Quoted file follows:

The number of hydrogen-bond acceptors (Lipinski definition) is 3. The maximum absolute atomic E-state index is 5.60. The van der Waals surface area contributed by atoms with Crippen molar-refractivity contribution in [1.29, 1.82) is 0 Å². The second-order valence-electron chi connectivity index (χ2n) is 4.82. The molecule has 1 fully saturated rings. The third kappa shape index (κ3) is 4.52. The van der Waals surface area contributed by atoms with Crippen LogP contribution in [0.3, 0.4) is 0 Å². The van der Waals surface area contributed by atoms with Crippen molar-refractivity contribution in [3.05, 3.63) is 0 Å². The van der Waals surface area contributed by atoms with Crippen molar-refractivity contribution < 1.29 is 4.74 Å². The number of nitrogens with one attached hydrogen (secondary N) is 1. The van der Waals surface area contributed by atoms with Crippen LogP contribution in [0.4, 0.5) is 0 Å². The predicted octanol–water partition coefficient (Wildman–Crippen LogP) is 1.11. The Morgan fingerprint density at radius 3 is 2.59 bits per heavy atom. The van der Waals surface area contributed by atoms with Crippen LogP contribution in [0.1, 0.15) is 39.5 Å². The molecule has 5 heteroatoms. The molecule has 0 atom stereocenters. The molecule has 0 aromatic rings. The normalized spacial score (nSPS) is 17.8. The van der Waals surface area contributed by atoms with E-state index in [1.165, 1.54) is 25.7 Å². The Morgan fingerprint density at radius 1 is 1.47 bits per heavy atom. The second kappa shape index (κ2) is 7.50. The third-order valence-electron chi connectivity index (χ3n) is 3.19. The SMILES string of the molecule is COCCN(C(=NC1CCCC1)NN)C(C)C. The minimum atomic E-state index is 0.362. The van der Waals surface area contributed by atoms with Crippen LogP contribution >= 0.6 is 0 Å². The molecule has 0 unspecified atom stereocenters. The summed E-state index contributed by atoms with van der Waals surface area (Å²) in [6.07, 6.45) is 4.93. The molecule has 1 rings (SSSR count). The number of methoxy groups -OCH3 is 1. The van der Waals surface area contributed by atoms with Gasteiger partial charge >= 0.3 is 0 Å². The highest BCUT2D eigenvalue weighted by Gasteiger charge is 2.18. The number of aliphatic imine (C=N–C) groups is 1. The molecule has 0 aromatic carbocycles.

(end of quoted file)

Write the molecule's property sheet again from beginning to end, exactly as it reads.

The number of hydrogen-bond acceptors (Lipinski definition) is 3. The maximum absolute atomic E-state index is 5.60. The van der Waals surface area contributed by atoms with Crippen molar-refractivity contribution in [1.29, 1.82) is 0 Å². The second-order valence-electron chi connectivity index (χ2n) is 4.82. The molecule has 1 fully saturated rings. The third kappa shape index (κ3) is 4.52. The van der Waals surface area contributed by atoms with Crippen LogP contribution in [0.3, 0.4) is 0 Å². The van der Waals surface area contributed by atoms with Crippen molar-refractivity contribution in [3.05, 3.63) is 0 Å². The van der Waals surface area contributed by atoms with Crippen molar-refractivity contribution < 1.29 is 4.74 Å². The number of nitrogens with one attached hydrogen (secondary N) is 1. The van der Waals surface area contributed by atoms with Crippen LogP contribution in [0.4, 0.5) is 0 Å². The predicted octanol–water partition coefficient (Wildman–Crippen LogP) is 1.11. The Morgan fingerprint density at radius 3 is 2.59 bits per heavy atom. The van der Waals surface area contributed by atoms with Crippen LogP contribution in [0.1, 0.15) is 39.5 Å². The molecule has 5 heteroatoms. The molecule has 0 atom stereocenters. The molecule has 0 aromatic rings. The normalized spacial score (nSPS) is 17.8. The van der Waals surface area contributed by atoms with E-state index in [1.165, 1.54) is 25.7 Å². The Morgan fingerprint density at radius 1 is 1.47 bits per heavy atom. The second kappa shape index (κ2) is 7.50. The third-order valence-electron chi connectivity index (χ3n) is 3.19. The SMILES string of the molecule is COCCN(C(=NC1CCCC1)NN)C(C)C. The minimum atomic E-state index is 0.362. The van der Waals surface area contributed by atoms with Crippen LogP contribution >= 0.6 is 0 Å². The molecule has 0 unspecified atom stereocenters. The summed E-state index contributed by atoms with van der Waals surface area (Å²) in [6.07, 6.45) is 4.93. The molecule has 1 rings (SSSR count). The number of methoxy groups -OCH3 is 1. The van der Waals surface area contributed by atoms with Gasteiger partial charge >= 0.3 is 0 Å². The highest BCUT2D eigenvalue weighted by Gasteiger charge is 2.18. The number of aliphatic imine (C=N–C) groups is 1. The molecule has 0 aromatic carbocycles.